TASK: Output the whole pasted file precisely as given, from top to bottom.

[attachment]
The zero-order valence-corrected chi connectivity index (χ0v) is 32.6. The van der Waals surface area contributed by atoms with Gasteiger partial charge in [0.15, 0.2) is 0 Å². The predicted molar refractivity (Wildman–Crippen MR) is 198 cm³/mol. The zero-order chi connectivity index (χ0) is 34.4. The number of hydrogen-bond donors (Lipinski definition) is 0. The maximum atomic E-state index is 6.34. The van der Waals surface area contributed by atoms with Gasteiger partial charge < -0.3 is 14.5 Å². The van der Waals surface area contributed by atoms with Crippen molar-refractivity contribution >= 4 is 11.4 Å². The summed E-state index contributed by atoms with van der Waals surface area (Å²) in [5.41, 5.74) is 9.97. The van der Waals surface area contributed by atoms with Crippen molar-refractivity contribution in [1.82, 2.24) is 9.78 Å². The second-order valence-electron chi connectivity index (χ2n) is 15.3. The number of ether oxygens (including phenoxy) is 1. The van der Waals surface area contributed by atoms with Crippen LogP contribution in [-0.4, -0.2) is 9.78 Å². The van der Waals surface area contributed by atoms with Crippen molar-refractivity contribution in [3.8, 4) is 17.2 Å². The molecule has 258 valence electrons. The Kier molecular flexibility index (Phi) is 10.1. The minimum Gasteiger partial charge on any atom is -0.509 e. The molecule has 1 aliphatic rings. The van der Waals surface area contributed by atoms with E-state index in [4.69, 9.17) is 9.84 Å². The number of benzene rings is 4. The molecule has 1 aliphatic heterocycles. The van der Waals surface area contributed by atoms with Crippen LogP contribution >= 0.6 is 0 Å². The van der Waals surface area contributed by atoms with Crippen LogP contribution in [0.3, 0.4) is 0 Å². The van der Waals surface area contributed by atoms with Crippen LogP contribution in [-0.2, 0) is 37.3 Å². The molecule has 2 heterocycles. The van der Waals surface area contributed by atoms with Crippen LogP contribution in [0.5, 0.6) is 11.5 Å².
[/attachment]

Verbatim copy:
The zero-order valence-corrected chi connectivity index (χ0v) is 32.6. The van der Waals surface area contributed by atoms with Gasteiger partial charge in [0.15, 0.2) is 0 Å². The predicted molar refractivity (Wildman–Crippen MR) is 198 cm³/mol. The zero-order chi connectivity index (χ0) is 34.4. The number of hydrogen-bond donors (Lipinski definition) is 0. The maximum atomic E-state index is 6.34. The van der Waals surface area contributed by atoms with Gasteiger partial charge < -0.3 is 14.5 Å². The van der Waals surface area contributed by atoms with Crippen molar-refractivity contribution >= 4 is 11.4 Å². The summed E-state index contributed by atoms with van der Waals surface area (Å²) in [5.41, 5.74) is 9.97. The van der Waals surface area contributed by atoms with Crippen molar-refractivity contribution in [1.82, 2.24) is 9.78 Å². The second-order valence-electron chi connectivity index (χ2n) is 15.3. The number of ether oxygens (including phenoxy) is 1. The van der Waals surface area contributed by atoms with Crippen LogP contribution in [-0.4, -0.2) is 9.78 Å². The van der Waals surface area contributed by atoms with Crippen molar-refractivity contribution in [3.8, 4) is 17.2 Å². The molecule has 258 valence electrons. The Kier molecular flexibility index (Phi) is 10.1. The minimum Gasteiger partial charge on any atom is -0.509 e. The molecule has 1 aliphatic rings. The van der Waals surface area contributed by atoms with E-state index in [4.69, 9.17) is 9.84 Å². The number of benzene rings is 4. The molecule has 1 aliphatic heterocycles. The van der Waals surface area contributed by atoms with Crippen LogP contribution >= 0.6 is 0 Å². The van der Waals surface area contributed by atoms with Crippen LogP contribution in [0.3, 0.4) is 0 Å². The van der Waals surface area contributed by atoms with Crippen LogP contribution in [-0.2, 0) is 37.3 Å². The molecule has 2 heterocycles. The van der Waals surface area contributed by atoms with Crippen LogP contribution in [0.5, 0.6) is 11.5 Å².